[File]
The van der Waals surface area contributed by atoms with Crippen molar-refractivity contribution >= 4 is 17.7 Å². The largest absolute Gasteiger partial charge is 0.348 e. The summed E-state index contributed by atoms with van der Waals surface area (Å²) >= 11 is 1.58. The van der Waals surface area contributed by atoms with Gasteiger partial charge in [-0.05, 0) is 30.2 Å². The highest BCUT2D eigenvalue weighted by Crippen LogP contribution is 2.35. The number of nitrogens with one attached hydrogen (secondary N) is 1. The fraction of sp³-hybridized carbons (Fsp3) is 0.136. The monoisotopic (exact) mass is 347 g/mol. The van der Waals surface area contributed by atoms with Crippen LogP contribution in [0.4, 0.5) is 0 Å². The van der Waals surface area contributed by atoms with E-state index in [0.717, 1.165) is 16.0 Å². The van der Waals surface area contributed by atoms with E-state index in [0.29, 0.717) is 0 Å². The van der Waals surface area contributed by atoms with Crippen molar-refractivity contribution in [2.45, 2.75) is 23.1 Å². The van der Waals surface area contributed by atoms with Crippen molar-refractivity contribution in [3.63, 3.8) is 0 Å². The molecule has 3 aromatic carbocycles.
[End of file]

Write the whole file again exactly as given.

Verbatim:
The van der Waals surface area contributed by atoms with Crippen molar-refractivity contribution >= 4 is 17.7 Å². The largest absolute Gasteiger partial charge is 0.348 e. The summed E-state index contributed by atoms with van der Waals surface area (Å²) >= 11 is 1.58. The van der Waals surface area contributed by atoms with Gasteiger partial charge in [-0.05, 0) is 30.2 Å². The highest BCUT2D eigenvalue weighted by Crippen LogP contribution is 2.35. The number of nitrogens with one attached hydrogen (secondary N) is 1. The fraction of sp³-hybridized carbons (Fsp3) is 0.136. The monoisotopic (exact) mass is 347 g/mol. The van der Waals surface area contributed by atoms with Crippen LogP contribution in [0.4, 0.5) is 0 Å². The van der Waals surface area contributed by atoms with E-state index in [0.717, 1.165) is 16.0 Å². The van der Waals surface area contributed by atoms with E-state index in [0.29, 0.717) is 0 Å². The van der Waals surface area contributed by atoms with Crippen molar-refractivity contribution in [2.45, 2.75) is 23.1 Å². The van der Waals surface area contributed by atoms with Crippen molar-refractivity contribution in [3.63, 3.8) is 0 Å². The molecule has 3 aromatic carbocycles.